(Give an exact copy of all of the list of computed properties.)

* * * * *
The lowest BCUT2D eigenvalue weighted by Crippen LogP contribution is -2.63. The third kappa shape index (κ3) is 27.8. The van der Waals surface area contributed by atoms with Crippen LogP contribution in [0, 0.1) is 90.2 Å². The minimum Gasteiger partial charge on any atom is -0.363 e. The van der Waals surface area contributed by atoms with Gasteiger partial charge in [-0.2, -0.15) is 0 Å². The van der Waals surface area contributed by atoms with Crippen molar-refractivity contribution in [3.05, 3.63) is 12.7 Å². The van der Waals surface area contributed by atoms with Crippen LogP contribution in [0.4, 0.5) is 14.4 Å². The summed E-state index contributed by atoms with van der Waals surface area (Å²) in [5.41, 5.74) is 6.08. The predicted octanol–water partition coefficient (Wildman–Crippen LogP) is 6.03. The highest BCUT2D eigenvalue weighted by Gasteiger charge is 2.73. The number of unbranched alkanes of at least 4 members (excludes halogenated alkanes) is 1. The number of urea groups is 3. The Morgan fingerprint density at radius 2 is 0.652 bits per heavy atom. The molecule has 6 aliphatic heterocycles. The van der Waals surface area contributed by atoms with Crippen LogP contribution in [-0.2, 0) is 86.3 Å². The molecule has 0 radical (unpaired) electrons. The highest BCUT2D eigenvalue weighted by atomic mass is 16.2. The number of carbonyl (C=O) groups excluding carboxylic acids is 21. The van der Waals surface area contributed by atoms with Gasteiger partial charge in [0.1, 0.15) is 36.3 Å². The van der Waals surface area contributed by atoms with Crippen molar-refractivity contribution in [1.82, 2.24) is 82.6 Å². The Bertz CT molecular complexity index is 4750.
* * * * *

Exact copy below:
The lowest BCUT2D eigenvalue weighted by Crippen LogP contribution is -2.63. The third kappa shape index (κ3) is 27.8. The van der Waals surface area contributed by atoms with Crippen LogP contribution in [0, 0.1) is 90.2 Å². The minimum Gasteiger partial charge on any atom is -0.363 e. The van der Waals surface area contributed by atoms with Gasteiger partial charge in [-0.2, -0.15) is 0 Å². The van der Waals surface area contributed by atoms with Crippen molar-refractivity contribution in [3.05, 3.63) is 12.7 Å². The van der Waals surface area contributed by atoms with Crippen LogP contribution in [0.4, 0.5) is 14.4 Å². The summed E-state index contributed by atoms with van der Waals surface area (Å²) in [5.41, 5.74) is 6.08. The predicted octanol–water partition coefficient (Wildman–Crippen LogP) is 6.03. The highest BCUT2D eigenvalue weighted by Gasteiger charge is 2.73. The number of unbranched alkanes of at least 4 members (excludes halogenated alkanes) is 1. The number of urea groups is 3. The Morgan fingerprint density at radius 2 is 0.652 bits per heavy atom. The molecule has 6 aliphatic heterocycles. The van der Waals surface area contributed by atoms with Crippen LogP contribution in [-0.2, 0) is 86.3 Å². The molecule has 0 radical (unpaired) electrons. The highest BCUT2D eigenvalue weighted by atomic mass is 16.2. The number of carbonyl (C=O) groups excluding carboxylic acids is 21. The van der Waals surface area contributed by atoms with Gasteiger partial charge in [0.1, 0.15) is 36.3 Å². The van der Waals surface area contributed by atoms with Crippen molar-refractivity contribution in [1.82, 2.24) is 82.6 Å². The Bertz CT molecular complexity index is 4750.